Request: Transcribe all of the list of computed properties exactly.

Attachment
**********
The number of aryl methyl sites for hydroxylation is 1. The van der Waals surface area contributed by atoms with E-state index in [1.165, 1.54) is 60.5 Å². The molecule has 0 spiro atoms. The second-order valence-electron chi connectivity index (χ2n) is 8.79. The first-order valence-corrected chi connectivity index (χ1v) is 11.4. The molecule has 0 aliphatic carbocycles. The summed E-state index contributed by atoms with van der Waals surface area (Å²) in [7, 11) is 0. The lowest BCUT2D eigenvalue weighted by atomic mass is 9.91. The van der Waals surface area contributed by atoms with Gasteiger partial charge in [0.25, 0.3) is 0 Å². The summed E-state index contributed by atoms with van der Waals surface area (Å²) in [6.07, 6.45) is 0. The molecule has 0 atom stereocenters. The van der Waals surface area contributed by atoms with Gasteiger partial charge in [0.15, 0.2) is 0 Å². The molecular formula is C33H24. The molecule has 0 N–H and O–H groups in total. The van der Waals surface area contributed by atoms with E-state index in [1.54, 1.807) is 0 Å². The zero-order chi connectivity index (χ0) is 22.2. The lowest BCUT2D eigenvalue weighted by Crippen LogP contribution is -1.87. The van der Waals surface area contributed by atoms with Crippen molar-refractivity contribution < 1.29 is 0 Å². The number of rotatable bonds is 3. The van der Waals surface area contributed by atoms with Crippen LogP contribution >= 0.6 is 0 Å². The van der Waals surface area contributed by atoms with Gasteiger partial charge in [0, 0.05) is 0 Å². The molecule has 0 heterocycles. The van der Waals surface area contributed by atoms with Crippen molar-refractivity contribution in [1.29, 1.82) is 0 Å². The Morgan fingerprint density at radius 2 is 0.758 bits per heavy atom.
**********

The number of aryl methyl sites for hydroxylation is 1. The van der Waals surface area contributed by atoms with E-state index in [1.165, 1.54) is 60.5 Å². The molecule has 0 spiro atoms. The second-order valence-electron chi connectivity index (χ2n) is 8.79. The first-order valence-corrected chi connectivity index (χ1v) is 11.4. The molecule has 0 aliphatic carbocycles. The summed E-state index contributed by atoms with van der Waals surface area (Å²) in [7, 11) is 0. The lowest BCUT2D eigenvalue weighted by atomic mass is 9.91. The van der Waals surface area contributed by atoms with Gasteiger partial charge in [0.25, 0.3) is 0 Å². The summed E-state index contributed by atoms with van der Waals surface area (Å²) in [6.07, 6.45) is 0. The molecule has 0 atom stereocenters. The van der Waals surface area contributed by atoms with Gasteiger partial charge in [0.15, 0.2) is 0 Å². The molecular formula is C33H24. The molecule has 0 N–H and O–H groups in total. The van der Waals surface area contributed by atoms with E-state index in [1.54, 1.807) is 0 Å². The zero-order chi connectivity index (χ0) is 22.2. The lowest BCUT2D eigenvalue weighted by Crippen LogP contribution is -1.87. The van der Waals surface area contributed by atoms with Crippen molar-refractivity contribution < 1.29 is 0 Å². The number of rotatable bonds is 3. The van der Waals surface area contributed by atoms with Crippen LogP contribution >= 0.6 is 0 Å². The van der Waals surface area contributed by atoms with Gasteiger partial charge in [0, 0.05) is 0 Å². The molecule has 0 heterocycles. The van der Waals surface area contributed by atoms with Crippen molar-refractivity contribution in [1.29, 1.82) is 0 Å². The Morgan fingerprint density at radius 2 is 0.758 bits per heavy atom.